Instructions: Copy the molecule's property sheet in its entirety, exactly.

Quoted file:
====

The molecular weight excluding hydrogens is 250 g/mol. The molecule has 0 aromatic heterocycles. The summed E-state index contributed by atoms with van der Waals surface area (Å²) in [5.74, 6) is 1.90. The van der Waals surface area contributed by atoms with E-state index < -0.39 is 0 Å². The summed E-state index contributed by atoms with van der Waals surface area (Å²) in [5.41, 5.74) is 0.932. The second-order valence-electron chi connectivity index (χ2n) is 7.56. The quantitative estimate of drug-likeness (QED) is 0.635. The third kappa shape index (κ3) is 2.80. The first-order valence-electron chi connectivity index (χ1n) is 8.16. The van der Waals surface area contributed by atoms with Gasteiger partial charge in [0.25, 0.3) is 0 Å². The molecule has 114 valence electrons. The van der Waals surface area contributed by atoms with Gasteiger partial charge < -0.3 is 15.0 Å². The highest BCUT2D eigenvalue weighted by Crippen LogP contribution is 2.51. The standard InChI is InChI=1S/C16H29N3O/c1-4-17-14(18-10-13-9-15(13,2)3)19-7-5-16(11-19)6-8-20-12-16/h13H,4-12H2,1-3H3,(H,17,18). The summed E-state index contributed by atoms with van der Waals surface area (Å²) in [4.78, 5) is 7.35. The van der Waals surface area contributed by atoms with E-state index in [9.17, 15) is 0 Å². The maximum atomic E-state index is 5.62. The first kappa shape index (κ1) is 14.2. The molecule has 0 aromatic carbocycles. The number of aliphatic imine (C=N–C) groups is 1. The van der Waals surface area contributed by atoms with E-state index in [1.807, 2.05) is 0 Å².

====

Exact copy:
The molecular weight excluding hydrogens is 250 g/mol. The molecule has 0 aromatic heterocycles. The summed E-state index contributed by atoms with van der Waals surface area (Å²) in [5.74, 6) is 1.90. The van der Waals surface area contributed by atoms with E-state index < -0.39 is 0 Å². The summed E-state index contributed by atoms with van der Waals surface area (Å²) in [5.41, 5.74) is 0.932. The second-order valence-electron chi connectivity index (χ2n) is 7.56. The quantitative estimate of drug-likeness (QED) is 0.635. The third kappa shape index (κ3) is 2.80. The first-order valence-electron chi connectivity index (χ1n) is 8.16. The van der Waals surface area contributed by atoms with Gasteiger partial charge in [0.25, 0.3) is 0 Å². The molecule has 114 valence electrons. The van der Waals surface area contributed by atoms with Gasteiger partial charge < -0.3 is 15.0 Å². The highest BCUT2D eigenvalue weighted by Crippen LogP contribution is 2.51. The standard InChI is InChI=1S/C16H29N3O/c1-4-17-14(18-10-13-9-15(13,2)3)19-7-5-16(11-19)6-8-20-12-16/h13H,4-12H2,1-3H3,(H,17,18). The summed E-state index contributed by atoms with van der Waals surface area (Å²) in [4.78, 5) is 7.35. The van der Waals surface area contributed by atoms with E-state index in [9.17, 15) is 0 Å². The maximum atomic E-state index is 5.62. The first kappa shape index (κ1) is 14.2. The molecule has 0 aromatic carbocycles. The number of aliphatic imine (C=N–C) groups is 1. The van der Waals surface area contributed by atoms with E-state index in [1.807, 2.05) is 0 Å².